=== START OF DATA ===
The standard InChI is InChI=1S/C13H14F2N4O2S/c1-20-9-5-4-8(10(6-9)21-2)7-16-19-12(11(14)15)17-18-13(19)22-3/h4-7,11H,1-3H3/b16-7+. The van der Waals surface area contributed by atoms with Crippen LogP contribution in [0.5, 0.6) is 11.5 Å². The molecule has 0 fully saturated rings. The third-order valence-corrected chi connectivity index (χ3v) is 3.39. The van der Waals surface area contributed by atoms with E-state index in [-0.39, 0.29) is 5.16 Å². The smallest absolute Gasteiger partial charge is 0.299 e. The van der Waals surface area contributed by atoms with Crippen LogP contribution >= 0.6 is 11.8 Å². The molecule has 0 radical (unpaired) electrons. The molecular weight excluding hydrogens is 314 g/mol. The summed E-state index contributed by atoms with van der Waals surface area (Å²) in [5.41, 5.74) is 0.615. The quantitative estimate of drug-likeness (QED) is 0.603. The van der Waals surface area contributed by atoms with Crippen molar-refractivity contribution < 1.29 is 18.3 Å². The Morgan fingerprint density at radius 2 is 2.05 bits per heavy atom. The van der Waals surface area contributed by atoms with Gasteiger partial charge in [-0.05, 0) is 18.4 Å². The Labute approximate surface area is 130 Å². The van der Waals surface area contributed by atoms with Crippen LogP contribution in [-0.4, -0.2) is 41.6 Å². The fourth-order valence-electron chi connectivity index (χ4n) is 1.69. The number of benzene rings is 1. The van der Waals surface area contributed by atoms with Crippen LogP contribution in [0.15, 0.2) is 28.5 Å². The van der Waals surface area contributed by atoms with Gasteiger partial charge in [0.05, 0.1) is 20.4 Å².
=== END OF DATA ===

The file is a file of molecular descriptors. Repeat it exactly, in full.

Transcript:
The standard InChI is InChI=1S/C13H14F2N4O2S/c1-20-9-5-4-8(10(6-9)21-2)7-16-19-12(11(14)15)17-18-13(19)22-3/h4-7,11H,1-3H3/b16-7+. The van der Waals surface area contributed by atoms with Crippen LogP contribution in [0.5, 0.6) is 11.5 Å². The molecule has 0 fully saturated rings. The third-order valence-corrected chi connectivity index (χ3v) is 3.39. The van der Waals surface area contributed by atoms with E-state index in [-0.39, 0.29) is 5.16 Å². The smallest absolute Gasteiger partial charge is 0.299 e. The van der Waals surface area contributed by atoms with Crippen LogP contribution >= 0.6 is 11.8 Å². The molecule has 0 radical (unpaired) electrons. The molecular weight excluding hydrogens is 314 g/mol. The summed E-state index contributed by atoms with van der Waals surface area (Å²) in [5.41, 5.74) is 0.615. The quantitative estimate of drug-likeness (QED) is 0.603. The van der Waals surface area contributed by atoms with Crippen molar-refractivity contribution < 1.29 is 18.3 Å². The Morgan fingerprint density at radius 2 is 2.05 bits per heavy atom. The van der Waals surface area contributed by atoms with Gasteiger partial charge in [-0.05, 0) is 18.4 Å². The Labute approximate surface area is 130 Å². The van der Waals surface area contributed by atoms with Crippen LogP contribution in [-0.4, -0.2) is 41.6 Å². The fourth-order valence-electron chi connectivity index (χ4n) is 1.69. The number of benzene rings is 1. The van der Waals surface area contributed by atoms with Crippen LogP contribution in [0.15, 0.2) is 28.5 Å². The van der Waals surface area contributed by atoms with Gasteiger partial charge in [0.05, 0.1) is 20.4 Å².